The household number gives a more nuanced picture of the true rate of unemployment in Britain, and how worklessness is distributed throughout the nation.
The percentage is three times bigger than the rate of unemployment most-used by the government, economists and the media.
The household number is interesting because it adds detail to the picture of the true rate of unemployment in Britain, and how worklessness is distributed.
The "headline" rate of unemployment among people available and looking for work is at a record low, just 4.5%. That's technically below the level of full employment (6.5%) that most economists use as a rule of thumb.
Yet, as the ONS makes clear, that 4.5% number doesn't count part-time workers who want full-time jobs, "inactive" workers alienated from the workforce, people who retire, students, or those who work in the home.
Once you wrap all those people in, the number of jobless people is actually 21.5% of the entire workforce, according to the ONS. That's one in every five workers, or four times the government's preferred definition of unemployed. This chart from Pantheon Macroeconomics shows that the total rate of unemployed workers, inactive workers who want jobs, and people stuck in part-time jobs who want full-time work, is also about 14.5%, roughly the same as the ONS's household rate:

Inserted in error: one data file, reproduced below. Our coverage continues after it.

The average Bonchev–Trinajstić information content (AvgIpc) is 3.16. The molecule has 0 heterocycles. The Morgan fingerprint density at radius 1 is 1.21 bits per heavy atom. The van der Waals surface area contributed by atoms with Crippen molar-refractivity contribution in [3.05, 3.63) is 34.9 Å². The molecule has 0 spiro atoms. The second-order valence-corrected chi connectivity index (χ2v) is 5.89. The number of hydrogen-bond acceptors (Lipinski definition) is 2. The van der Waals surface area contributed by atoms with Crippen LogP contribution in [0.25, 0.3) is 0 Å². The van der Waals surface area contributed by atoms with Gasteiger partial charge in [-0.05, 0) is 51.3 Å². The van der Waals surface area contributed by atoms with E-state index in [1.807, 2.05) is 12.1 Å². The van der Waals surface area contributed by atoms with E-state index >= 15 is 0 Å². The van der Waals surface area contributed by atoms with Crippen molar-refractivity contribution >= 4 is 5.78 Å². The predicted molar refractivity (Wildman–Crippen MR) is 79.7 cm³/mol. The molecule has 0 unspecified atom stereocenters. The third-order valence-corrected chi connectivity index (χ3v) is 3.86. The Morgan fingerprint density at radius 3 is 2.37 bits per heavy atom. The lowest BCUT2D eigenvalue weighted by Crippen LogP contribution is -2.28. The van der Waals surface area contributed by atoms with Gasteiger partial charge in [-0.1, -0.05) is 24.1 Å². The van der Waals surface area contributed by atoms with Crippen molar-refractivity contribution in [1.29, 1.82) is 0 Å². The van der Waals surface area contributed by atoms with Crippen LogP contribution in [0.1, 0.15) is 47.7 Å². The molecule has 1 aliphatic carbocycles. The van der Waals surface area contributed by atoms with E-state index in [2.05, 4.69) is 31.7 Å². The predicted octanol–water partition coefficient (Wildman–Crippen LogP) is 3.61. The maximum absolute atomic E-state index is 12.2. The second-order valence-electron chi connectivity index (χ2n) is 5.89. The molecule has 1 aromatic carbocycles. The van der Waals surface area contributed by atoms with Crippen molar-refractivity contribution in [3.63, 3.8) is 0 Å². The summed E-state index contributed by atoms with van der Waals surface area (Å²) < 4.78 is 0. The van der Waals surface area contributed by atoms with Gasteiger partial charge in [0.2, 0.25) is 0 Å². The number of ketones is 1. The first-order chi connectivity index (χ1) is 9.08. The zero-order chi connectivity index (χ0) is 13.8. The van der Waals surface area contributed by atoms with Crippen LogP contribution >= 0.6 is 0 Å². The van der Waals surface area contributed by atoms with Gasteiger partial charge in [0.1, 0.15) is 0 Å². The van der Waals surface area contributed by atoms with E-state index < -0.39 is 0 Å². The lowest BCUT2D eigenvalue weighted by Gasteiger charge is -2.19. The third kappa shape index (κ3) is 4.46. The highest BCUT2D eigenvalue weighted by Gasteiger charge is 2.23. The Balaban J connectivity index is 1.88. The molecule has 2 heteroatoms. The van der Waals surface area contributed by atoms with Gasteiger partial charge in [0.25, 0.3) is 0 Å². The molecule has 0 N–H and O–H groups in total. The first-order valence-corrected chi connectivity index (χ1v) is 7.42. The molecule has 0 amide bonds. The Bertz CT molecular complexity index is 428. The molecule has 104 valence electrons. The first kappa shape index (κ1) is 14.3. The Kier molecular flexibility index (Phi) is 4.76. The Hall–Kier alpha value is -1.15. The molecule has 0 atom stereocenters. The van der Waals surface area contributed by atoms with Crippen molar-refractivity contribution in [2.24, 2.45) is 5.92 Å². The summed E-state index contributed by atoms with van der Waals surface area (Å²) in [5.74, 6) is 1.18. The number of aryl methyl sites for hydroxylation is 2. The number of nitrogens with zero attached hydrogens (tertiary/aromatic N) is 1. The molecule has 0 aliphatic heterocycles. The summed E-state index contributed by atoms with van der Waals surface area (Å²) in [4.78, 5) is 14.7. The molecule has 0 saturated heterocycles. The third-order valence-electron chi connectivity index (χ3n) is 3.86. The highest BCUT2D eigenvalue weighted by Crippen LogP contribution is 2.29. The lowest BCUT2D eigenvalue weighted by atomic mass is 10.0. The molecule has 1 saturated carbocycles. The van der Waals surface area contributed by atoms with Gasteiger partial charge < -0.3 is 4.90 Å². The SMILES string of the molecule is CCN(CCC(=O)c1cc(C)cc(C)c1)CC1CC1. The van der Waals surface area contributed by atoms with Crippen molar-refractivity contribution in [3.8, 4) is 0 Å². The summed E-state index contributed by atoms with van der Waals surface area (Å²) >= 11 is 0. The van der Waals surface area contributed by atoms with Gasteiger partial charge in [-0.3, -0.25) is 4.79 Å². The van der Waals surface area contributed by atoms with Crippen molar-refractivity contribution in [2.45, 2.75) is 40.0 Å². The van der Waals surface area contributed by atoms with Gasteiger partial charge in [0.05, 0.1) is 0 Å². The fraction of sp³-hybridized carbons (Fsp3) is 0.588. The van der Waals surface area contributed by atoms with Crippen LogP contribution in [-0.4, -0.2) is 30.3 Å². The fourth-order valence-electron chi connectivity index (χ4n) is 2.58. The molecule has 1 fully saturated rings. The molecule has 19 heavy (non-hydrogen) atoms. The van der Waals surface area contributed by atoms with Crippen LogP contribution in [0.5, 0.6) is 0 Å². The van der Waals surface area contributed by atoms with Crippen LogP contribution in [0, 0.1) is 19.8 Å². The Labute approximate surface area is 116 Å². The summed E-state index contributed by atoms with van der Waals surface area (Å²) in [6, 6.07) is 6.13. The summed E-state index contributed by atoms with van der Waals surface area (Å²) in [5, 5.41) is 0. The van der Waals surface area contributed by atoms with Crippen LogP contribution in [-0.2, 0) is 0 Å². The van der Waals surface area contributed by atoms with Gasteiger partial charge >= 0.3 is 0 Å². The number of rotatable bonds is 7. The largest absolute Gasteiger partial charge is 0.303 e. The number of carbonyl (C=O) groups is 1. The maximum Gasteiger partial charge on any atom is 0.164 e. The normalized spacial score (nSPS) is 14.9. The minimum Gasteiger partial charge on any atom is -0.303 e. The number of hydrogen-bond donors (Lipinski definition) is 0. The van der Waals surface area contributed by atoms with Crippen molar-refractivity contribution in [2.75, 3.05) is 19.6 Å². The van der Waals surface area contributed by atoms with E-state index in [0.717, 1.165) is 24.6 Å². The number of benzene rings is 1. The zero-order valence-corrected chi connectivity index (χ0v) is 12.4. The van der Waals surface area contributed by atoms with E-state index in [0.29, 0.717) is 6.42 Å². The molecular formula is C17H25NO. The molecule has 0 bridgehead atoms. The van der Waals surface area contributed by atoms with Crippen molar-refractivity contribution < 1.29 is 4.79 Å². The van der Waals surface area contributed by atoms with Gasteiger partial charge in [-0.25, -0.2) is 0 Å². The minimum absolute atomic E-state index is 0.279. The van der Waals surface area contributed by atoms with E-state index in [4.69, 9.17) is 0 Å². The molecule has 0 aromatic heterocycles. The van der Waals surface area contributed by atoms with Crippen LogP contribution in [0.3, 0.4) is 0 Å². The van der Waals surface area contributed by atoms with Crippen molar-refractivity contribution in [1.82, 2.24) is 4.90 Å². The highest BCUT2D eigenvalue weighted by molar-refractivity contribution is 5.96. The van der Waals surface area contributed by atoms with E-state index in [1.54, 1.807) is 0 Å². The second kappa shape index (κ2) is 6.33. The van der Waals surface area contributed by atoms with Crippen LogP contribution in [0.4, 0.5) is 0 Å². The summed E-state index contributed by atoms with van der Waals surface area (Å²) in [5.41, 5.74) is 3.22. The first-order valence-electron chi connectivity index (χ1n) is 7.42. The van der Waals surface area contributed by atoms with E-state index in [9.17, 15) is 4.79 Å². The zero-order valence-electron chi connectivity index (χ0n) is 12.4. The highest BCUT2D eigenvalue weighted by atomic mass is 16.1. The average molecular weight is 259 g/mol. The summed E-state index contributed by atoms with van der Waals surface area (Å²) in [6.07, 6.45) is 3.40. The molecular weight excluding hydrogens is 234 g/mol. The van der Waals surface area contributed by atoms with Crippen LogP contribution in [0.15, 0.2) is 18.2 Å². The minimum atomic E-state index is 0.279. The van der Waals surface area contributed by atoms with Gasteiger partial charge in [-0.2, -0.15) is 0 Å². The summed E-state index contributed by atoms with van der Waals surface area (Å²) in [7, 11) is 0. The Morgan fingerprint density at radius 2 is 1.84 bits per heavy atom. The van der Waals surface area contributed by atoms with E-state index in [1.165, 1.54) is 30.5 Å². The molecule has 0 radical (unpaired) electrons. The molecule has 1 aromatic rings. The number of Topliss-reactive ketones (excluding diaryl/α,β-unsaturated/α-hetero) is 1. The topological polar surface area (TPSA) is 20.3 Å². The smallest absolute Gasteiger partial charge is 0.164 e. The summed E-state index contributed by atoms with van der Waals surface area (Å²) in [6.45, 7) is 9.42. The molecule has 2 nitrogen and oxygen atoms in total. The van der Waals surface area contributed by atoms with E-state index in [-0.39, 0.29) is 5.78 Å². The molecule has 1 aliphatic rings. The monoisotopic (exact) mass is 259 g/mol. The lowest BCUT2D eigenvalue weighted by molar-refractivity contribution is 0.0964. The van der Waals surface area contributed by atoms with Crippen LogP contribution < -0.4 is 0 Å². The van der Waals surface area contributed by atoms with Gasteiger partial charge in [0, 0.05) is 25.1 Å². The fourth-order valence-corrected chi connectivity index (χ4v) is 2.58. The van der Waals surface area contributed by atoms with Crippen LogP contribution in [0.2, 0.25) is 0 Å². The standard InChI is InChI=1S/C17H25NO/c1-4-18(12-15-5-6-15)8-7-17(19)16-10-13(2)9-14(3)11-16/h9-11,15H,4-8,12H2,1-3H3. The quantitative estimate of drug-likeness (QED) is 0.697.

If you were to assume that the 4.5% of workers who are unemployed were evenly distributed throughout households in Britain, then almost 100% of households would contain adults who were gainfully employed. That would imply that almost all households probably had their heads above water.
But that's not the case.
As the ONS number shows, unemployment is concentrated in one in seven of all households, where 14.5% have no people in them who have jobs. These are "households where no-one aged 16 or over is in employment," the ONS says. "These [household] members may be unemployed or economically inactive. Economically inactive members may be unavailable to work because of family commitments, retirement or study, or unable to work through sickness or disability. Here are the ONS's topline data on household worklessness:
And the boxes:
The good news is that worklessness is much improved from 11 years ago, when nearly 21% of households were jobless.